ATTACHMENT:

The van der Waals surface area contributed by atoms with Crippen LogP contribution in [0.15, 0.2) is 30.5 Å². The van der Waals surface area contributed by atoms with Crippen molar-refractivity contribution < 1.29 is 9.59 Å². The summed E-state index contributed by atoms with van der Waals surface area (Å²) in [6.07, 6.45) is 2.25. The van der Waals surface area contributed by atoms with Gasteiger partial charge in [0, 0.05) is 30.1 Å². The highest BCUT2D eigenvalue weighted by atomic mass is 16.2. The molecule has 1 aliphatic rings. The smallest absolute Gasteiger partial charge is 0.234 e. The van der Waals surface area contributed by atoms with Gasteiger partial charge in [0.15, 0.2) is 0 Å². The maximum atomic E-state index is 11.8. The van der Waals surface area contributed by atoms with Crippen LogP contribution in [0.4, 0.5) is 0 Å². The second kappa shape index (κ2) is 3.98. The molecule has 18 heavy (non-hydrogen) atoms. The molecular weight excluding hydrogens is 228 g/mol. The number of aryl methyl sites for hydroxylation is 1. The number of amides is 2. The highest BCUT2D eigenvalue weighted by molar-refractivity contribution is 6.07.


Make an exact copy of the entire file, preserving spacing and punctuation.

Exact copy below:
The van der Waals surface area contributed by atoms with Crippen LogP contribution in [0.15, 0.2) is 30.5 Å². The van der Waals surface area contributed by atoms with Crippen molar-refractivity contribution < 1.29 is 9.59 Å². The summed E-state index contributed by atoms with van der Waals surface area (Å²) in [6.07, 6.45) is 2.25. The van der Waals surface area contributed by atoms with Gasteiger partial charge in [0, 0.05) is 30.1 Å². The highest BCUT2D eigenvalue weighted by atomic mass is 16.2. The molecule has 1 aliphatic rings. The smallest absolute Gasteiger partial charge is 0.234 e. The van der Waals surface area contributed by atoms with Gasteiger partial charge in [0.15, 0.2) is 0 Å². The maximum atomic E-state index is 11.8. The van der Waals surface area contributed by atoms with Crippen LogP contribution in [0.4, 0.5) is 0 Å². The second kappa shape index (κ2) is 3.98. The molecule has 18 heavy (non-hydrogen) atoms. The molecular weight excluding hydrogens is 228 g/mol. The number of aryl methyl sites for hydroxylation is 1. The number of amides is 2. The highest BCUT2D eigenvalue weighted by molar-refractivity contribution is 6.07.